I have always looked for ways of working more efficiently, and being able to get the most out of every day by spending time on what is important and not necessary just the loud and urgent. What now seems like ages ago, I read a book called Getting Things Done by David Allen, and was intrigued by his approach to handling commitments, projects, deadlines — essentially anything that life hits you with. Continue reading
One of the best ways of becoming better at something is to simply do it and reflect on it afterwards, to iteratively become better for every attempt. This is true for everything from software development, meditation and even developing yourself. To become better at reflecting on my day, I started asking myself a couple of questions each night, as part of my evening ritual before going to sleep. Continue reading
One of the cornerstones of Getting Things Done is getting anything on your mind down to a trusted system. While this may sound simple in theory, how to actually handle different scenarios can be quite tricky.
Following the post on The 2016 OmniFocus Setup and Workflow, where I wrote about my GTD setup in OmniFocus as it looked roughly a year ago, I received some questions on how to take advantage of the workflow for certain scenarios. A Reddit user summed up these questions well in a comment, where the person was unsure how to handle the specific scenarios. I would like to answer a couple of them here. Continue reading
Joe Buhlig has, with his vast experience in using OmniFocus, put together a comprehensive and complete set of guides for getting the most value out of OmniFocus and GTD in a series of well-produced videos in a course called Working with OmniFocus. Everything from the basic setup to explaining an advanced workflow is thoroughly covered in an easily digestible video format.
Using Joe’s system and his down-to-earth way of describing his setup and workflow, these guides provide a solid foundation from which to build your very own productivity setup in OmniFocus. It’s a solid investment for becoming a master of productivity and efficiency, and it will take your life to the next level.
Check out Working with OmniFocus.
Airmail is an email powerhouse with a serious set of features to accommodate every possible way of working with email. It is available for both the Mac as well as the iPhone and iPad, which means that you will get a unified experience regardless which platform you use. Continue reading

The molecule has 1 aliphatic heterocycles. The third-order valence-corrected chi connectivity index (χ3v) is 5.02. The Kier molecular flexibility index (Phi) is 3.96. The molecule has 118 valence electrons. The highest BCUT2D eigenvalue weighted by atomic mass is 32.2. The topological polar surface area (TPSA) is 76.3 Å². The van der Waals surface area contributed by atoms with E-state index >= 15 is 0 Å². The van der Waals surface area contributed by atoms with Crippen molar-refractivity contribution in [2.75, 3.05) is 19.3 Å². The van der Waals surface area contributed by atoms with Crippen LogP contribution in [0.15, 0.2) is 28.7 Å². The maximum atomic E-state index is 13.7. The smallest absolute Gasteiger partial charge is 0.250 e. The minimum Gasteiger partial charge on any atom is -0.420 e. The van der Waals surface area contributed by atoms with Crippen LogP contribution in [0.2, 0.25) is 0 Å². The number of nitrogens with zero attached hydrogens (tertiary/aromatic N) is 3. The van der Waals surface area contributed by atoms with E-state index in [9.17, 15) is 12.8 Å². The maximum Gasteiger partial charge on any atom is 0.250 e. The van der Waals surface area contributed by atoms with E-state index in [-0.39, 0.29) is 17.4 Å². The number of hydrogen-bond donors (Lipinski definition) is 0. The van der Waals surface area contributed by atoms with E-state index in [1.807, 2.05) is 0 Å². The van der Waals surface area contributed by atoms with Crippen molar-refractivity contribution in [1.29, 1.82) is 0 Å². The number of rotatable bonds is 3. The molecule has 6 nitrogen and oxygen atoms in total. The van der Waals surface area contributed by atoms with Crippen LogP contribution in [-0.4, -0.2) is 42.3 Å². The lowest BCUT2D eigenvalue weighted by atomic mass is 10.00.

I have written countless posts on OmniFocus and the Getting Things Done methodology, but this is the very first time I have gathered my entire workflow and setup into a single piece. Since my GTD setup is an ever evolving organism, this can only be seen as snapshot in time for when this article is written, and the real changes will be visible when I write the 2017 edition of this very post and highlight the differences. Continue reading
My post on perspectives in OmniFocus has been published on Inside OmniFocus! Go ahead and read Getting Organized Using Perspectives.
Getting Things Done provides an excellent framework for managing all aspects of your life. What could easily happen in a professional work environment though, is that there is already an existing tool in place to keep track of tasks for the entire team, be it Trello, Pivotal Tracker or some other collaboration tool. While it is certainly possible to keep track of some tasks in separate systems, there will usually be an uncertainty in what goes where and if everything has been captured and taken care of appropriately. The worst thing that could happen, and usually does, is that you lose trust in the system and things fall through the cracks because you missed to check one system.
Ever since the book Getting Things Done was released and the notion of separating actions in projects into contexts was first introduced, people have been trying to customize, and improve the effectiveness of their definition ever since. Being an OmniFocus user for quite a while, I naturally started out with the classic contexts that David Allen himself outlined in the book, such as “at office” and “at computer”. Times have however changed considerably since the beginning of 2000 when the book was first published, and certain context stopped making sense as the years went by.